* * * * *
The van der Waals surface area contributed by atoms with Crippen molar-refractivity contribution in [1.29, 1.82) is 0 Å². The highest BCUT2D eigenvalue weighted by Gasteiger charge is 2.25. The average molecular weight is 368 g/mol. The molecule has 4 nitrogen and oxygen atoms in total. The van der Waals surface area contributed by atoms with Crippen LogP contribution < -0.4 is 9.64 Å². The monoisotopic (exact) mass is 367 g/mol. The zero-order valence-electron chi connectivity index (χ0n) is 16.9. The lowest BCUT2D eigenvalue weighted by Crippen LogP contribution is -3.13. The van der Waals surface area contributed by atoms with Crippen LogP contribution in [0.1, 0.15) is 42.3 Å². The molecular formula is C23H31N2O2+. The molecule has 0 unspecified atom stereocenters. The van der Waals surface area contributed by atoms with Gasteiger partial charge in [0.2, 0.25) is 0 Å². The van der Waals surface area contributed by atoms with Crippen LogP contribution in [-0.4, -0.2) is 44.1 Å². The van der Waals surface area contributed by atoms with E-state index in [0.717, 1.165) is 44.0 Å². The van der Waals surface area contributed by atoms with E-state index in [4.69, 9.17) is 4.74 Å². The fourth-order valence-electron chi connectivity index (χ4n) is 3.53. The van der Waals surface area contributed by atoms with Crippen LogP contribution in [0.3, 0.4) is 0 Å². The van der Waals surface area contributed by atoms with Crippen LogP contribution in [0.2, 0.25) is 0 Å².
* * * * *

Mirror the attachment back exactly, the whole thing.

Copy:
The van der Waals surface area contributed by atoms with Crippen molar-refractivity contribution in [1.29, 1.82) is 0 Å². The highest BCUT2D eigenvalue weighted by Gasteiger charge is 2.25. The average molecular weight is 368 g/mol. The molecule has 4 nitrogen and oxygen atoms in total. The van der Waals surface area contributed by atoms with Crippen LogP contribution < -0.4 is 9.64 Å². The monoisotopic (exact) mass is 367 g/mol. The zero-order valence-electron chi connectivity index (χ0n) is 16.9. The lowest BCUT2D eigenvalue weighted by Crippen LogP contribution is -3.13. The van der Waals surface area contributed by atoms with Crippen LogP contribution in [0.1, 0.15) is 42.3 Å². The molecular formula is C23H31N2O2+. The molecule has 0 unspecified atom stereocenters. The van der Waals surface area contributed by atoms with Gasteiger partial charge in [0.2, 0.25) is 0 Å². The van der Waals surface area contributed by atoms with Crippen LogP contribution in [-0.4, -0.2) is 44.1 Å². The van der Waals surface area contributed by atoms with E-state index in [0.717, 1.165) is 44.0 Å². The van der Waals surface area contributed by atoms with E-state index in [4.69, 9.17) is 4.74 Å². The fourth-order valence-electron chi connectivity index (χ4n) is 3.53. The van der Waals surface area contributed by atoms with Crippen LogP contribution in [0.3, 0.4) is 0 Å². The van der Waals surface area contributed by atoms with Crippen LogP contribution in [0.2, 0.25) is 0 Å².